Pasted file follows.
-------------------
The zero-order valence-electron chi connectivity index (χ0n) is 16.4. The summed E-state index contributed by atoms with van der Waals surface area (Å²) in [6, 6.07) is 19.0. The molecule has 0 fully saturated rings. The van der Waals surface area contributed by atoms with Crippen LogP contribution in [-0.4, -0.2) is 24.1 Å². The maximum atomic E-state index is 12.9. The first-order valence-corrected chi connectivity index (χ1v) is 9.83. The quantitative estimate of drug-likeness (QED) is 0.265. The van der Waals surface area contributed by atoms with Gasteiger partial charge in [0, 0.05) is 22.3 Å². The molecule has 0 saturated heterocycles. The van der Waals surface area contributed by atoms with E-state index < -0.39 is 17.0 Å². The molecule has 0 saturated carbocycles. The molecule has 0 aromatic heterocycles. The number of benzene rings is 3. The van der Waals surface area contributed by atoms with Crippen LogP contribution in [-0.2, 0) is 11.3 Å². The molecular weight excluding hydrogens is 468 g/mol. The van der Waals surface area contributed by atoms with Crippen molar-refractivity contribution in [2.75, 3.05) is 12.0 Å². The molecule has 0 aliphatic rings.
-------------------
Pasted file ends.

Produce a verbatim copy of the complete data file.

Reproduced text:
The zero-order valence-electron chi connectivity index (χ0n) is 16.4. The summed E-state index contributed by atoms with van der Waals surface area (Å²) in [6, 6.07) is 19.0. The molecule has 0 fully saturated rings. The van der Waals surface area contributed by atoms with Crippen LogP contribution in [-0.4, -0.2) is 24.1 Å². The maximum atomic E-state index is 12.9. The first-order valence-corrected chi connectivity index (χ1v) is 9.83. The quantitative estimate of drug-likeness (QED) is 0.265. The van der Waals surface area contributed by atoms with Gasteiger partial charge in [0, 0.05) is 22.3 Å². The molecule has 0 saturated heterocycles. The van der Waals surface area contributed by atoms with E-state index < -0.39 is 17.0 Å². The molecule has 0 saturated carbocycles. The molecule has 0 aromatic heterocycles. The number of benzene rings is 3. The van der Waals surface area contributed by atoms with Crippen LogP contribution in [-0.2, 0) is 11.3 Å². The molecular weight excluding hydrogens is 468 g/mol. The van der Waals surface area contributed by atoms with Crippen molar-refractivity contribution in [2.75, 3.05) is 12.0 Å². The molecule has 0 aliphatic rings.